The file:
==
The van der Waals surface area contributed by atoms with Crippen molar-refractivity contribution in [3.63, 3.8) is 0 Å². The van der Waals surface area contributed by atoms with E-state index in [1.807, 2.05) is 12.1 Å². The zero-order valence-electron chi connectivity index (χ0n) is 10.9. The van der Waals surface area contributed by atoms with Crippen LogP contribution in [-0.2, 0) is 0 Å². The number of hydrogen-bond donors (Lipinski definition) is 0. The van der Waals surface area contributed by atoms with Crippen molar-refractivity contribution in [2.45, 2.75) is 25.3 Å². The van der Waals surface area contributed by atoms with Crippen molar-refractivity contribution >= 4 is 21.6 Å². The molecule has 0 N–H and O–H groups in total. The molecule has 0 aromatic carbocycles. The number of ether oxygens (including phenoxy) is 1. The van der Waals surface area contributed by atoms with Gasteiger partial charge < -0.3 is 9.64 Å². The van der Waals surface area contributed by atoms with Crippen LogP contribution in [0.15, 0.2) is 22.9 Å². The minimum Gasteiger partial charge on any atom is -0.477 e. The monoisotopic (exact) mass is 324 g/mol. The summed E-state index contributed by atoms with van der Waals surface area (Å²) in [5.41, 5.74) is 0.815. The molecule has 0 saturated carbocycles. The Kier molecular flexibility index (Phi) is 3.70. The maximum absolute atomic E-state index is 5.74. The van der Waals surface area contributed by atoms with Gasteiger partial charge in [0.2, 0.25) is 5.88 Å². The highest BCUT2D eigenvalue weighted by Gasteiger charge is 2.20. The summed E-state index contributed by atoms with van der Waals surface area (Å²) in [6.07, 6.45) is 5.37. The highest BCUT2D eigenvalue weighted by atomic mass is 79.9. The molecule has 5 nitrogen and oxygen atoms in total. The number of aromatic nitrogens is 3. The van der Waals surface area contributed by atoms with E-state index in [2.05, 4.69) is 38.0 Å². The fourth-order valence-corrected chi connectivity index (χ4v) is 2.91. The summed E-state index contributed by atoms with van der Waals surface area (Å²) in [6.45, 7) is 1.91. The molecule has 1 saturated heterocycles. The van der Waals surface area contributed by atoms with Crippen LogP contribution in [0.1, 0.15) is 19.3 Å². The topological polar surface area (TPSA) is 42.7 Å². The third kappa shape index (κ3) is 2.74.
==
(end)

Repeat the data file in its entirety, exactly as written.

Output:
The van der Waals surface area contributed by atoms with Crippen molar-refractivity contribution in [3.63, 3.8) is 0 Å². The van der Waals surface area contributed by atoms with E-state index in [1.807, 2.05) is 12.1 Å². The zero-order valence-electron chi connectivity index (χ0n) is 10.9. The van der Waals surface area contributed by atoms with Crippen LogP contribution in [-0.2, 0) is 0 Å². The number of hydrogen-bond donors (Lipinski definition) is 0. The van der Waals surface area contributed by atoms with Crippen molar-refractivity contribution in [2.45, 2.75) is 25.3 Å². The van der Waals surface area contributed by atoms with Crippen molar-refractivity contribution >= 4 is 21.6 Å². The molecule has 0 N–H and O–H groups in total. The molecule has 0 aromatic carbocycles. The number of ether oxygens (including phenoxy) is 1. The van der Waals surface area contributed by atoms with Gasteiger partial charge < -0.3 is 9.64 Å². The van der Waals surface area contributed by atoms with Crippen LogP contribution in [0.15, 0.2) is 22.9 Å². The minimum Gasteiger partial charge on any atom is -0.477 e. The monoisotopic (exact) mass is 324 g/mol. The summed E-state index contributed by atoms with van der Waals surface area (Å²) in [5.41, 5.74) is 0.815. The molecule has 0 saturated carbocycles. The Kier molecular flexibility index (Phi) is 3.70. The maximum absolute atomic E-state index is 5.74. The van der Waals surface area contributed by atoms with Gasteiger partial charge in [0.2, 0.25) is 5.88 Å². The highest BCUT2D eigenvalue weighted by Gasteiger charge is 2.20. The summed E-state index contributed by atoms with van der Waals surface area (Å²) in [6.07, 6.45) is 5.37. The highest BCUT2D eigenvalue weighted by atomic mass is 79.9. The molecule has 5 nitrogen and oxygen atoms in total. The number of aromatic nitrogens is 3. The van der Waals surface area contributed by atoms with E-state index in [2.05, 4.69) is 38.0 Å². The fourth-order valence-corrected chi connectivity index (χ4v) is 2.91. The summed E-state index contributed by atoms with van der Waals surface area (Å²) in [6.45, 7) is 1.91. The molecule has 1 saturated heterocycles. The van der Waals surface area contributed by atoms with Crippen LogP contribution in [0.1, 0.15) is 19.3 Å². The topological polar surface area (TPSA) is 42.7 Å². The third kappa shape index (κ3) is 2.74.